Atlantic Archive Fiction Issue 2005

Charles Dickens on Stardom

In 1842 Charles Dickens, who was by then an international literary celebrity, made a highly publicized visit to the United States. In a letter to a friend, the British author John Forster, Dickens complained of being overwhelmed by the attentions of his fans.

If I turn into the street, I am followed by a multitude. If I stay at home, the house becomes, with callers, like a fair. If I visit a public institution with only one friend, the directors come down incontinently, waylay me in the yard, and address me in a long speech. I go to a party in the evening, and am so inclosed and hemmed about with people, stand where I will, that I am exhausted from want of air. I dine out, and have to talk about everything, to everybody. I go to church for quiet, and there is a violent rush to the neighborhood of the pew I sit in, and the clergyman preaches at me. I take my seat in a railroad car, and the very conductor won't leave me alone. I get out at a station, and can't drink a glass of water without having a hundred people looking down my throat when I open my mouth to swallow.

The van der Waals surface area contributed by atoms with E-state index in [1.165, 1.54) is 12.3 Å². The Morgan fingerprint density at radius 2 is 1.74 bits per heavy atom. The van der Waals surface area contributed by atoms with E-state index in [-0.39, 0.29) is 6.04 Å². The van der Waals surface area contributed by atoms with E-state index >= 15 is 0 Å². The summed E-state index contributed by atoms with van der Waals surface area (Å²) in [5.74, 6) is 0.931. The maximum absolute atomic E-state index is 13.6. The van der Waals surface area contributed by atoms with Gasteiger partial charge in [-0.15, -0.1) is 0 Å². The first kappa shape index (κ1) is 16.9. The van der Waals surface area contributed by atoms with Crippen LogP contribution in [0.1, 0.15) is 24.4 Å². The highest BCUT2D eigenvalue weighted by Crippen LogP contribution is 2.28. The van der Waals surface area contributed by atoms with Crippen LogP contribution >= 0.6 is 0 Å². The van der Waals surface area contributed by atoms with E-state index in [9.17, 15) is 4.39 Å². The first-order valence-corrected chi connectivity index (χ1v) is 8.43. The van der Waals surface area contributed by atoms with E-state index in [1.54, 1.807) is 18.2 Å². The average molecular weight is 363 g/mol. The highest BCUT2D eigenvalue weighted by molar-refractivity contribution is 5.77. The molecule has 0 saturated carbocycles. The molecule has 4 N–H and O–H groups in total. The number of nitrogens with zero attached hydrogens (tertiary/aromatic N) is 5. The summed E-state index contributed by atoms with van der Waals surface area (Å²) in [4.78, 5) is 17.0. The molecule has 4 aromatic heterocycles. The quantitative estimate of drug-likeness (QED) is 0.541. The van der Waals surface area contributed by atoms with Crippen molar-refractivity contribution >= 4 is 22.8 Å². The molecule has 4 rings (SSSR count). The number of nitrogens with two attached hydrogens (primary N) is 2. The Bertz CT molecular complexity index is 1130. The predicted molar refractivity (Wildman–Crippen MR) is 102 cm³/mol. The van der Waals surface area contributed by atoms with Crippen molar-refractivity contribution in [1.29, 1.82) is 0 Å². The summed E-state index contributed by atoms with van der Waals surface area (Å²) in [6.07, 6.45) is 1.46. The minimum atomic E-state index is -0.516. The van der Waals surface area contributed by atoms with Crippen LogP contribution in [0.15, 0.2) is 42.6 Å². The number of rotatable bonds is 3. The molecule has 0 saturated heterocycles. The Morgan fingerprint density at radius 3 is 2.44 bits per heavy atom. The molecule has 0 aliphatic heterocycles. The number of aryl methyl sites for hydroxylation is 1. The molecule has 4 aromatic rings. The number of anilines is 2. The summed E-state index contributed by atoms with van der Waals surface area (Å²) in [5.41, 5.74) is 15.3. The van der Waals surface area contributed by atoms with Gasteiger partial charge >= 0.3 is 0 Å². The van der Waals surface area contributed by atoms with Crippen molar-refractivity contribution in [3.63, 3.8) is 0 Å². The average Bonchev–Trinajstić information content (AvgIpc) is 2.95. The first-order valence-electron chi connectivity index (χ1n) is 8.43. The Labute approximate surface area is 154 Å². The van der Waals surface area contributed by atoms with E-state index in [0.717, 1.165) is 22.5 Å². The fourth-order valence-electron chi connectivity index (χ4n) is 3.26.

From a review of Dickens's American Notes, by Edwin P. Whipple, April 1877

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